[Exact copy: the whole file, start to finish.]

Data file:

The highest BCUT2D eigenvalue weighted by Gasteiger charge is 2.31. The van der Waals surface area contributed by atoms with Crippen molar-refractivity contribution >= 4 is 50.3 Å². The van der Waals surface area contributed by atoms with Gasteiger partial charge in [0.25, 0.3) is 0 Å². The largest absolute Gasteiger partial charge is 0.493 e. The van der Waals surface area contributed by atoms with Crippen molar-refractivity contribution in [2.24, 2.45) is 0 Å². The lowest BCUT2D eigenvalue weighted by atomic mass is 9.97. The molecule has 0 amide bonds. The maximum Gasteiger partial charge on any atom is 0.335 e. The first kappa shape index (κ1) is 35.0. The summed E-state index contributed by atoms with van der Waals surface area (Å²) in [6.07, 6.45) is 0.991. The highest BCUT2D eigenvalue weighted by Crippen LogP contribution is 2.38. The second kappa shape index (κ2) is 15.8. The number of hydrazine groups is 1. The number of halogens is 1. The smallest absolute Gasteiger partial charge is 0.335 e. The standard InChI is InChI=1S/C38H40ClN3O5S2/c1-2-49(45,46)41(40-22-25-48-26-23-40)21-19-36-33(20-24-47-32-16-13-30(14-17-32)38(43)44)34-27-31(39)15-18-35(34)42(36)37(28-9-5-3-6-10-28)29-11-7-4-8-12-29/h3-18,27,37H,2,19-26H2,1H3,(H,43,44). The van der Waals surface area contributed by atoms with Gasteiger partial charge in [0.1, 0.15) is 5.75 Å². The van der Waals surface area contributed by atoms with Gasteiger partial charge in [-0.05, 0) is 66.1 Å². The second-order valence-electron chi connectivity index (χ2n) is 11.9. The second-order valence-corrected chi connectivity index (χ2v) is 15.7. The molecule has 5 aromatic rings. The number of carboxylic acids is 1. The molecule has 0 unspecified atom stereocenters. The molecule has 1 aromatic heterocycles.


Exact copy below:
The highest BCUT2D eigenvalue weighted by Gasteiger charge is 2.31. The van der Waals surface area contributed by atoms with Crippen molar-refractivity contribution >= 4 is 50.3 Å². The van der Waals surface area contributed by atoms with Gasteiger partial charge in [0.25, 0.3) is 0 Å². The largest absolute Gasteiger partial charge is 0.493 e. The van der Waals surface area contributed by atoms with Crippen molar-refractivity contribution in [2.24, 2.45) is 0 Å². The lowest BCUT2D eigenvalue weighted by atomic mass is 9.97. The molecule has 0 amide bonds. The maximum Gasteiger partial charge on any atom is 0.335 e. The first kappa shape index (κ1) is 35.0. The summed E-state index contributed by atoms with van der Waals surface area (Å²) in [6.07, 6.45) is 0.991. The highest BCUT2D eigenvalue weighted by Crippen LogP contribution is 2.38. The second kappa shape index (κ2) is 15.8. The number of hydrazine groups is 1. The number of halogens is 1. The smallest absolute Gasteiger partial charge is 0.335 e. The standard InChI is InChI=1S/C38H40ClN3O5S2/c1-2-49(45,46)41(40-22-25-48-26-23-40)21-19-36-33(20-24-47-32-16-13-30(14-17-32)38(43)44)34-27-31(39)15-18-35(34)42(36)37(28-9-5-3-6-10-28)29-11-7-4-8-12-29/h3-18,27,37H,2,19-26H2,1H3,(H,43,44). The van der Waals surface area contributed by atoms with Gasteiger partial charge in [0.1, 0.15) is 5.75 Å². The van der Waals surface area contributed by atoms with Gasteiger partial charge in [-0.05, 0) is 66.1 Å². The second-order valence-electron chi connectivity index (χ2n) is 11.9. The second-order valence-corrected chi connectivity index (χ2v) is 15.7. The molecule has 5 aromatic rings. The number of carboxylic acids is 1. The molecule has 0 unspecified atom stereocenters. The molecule has 1 aromatic heterocycles.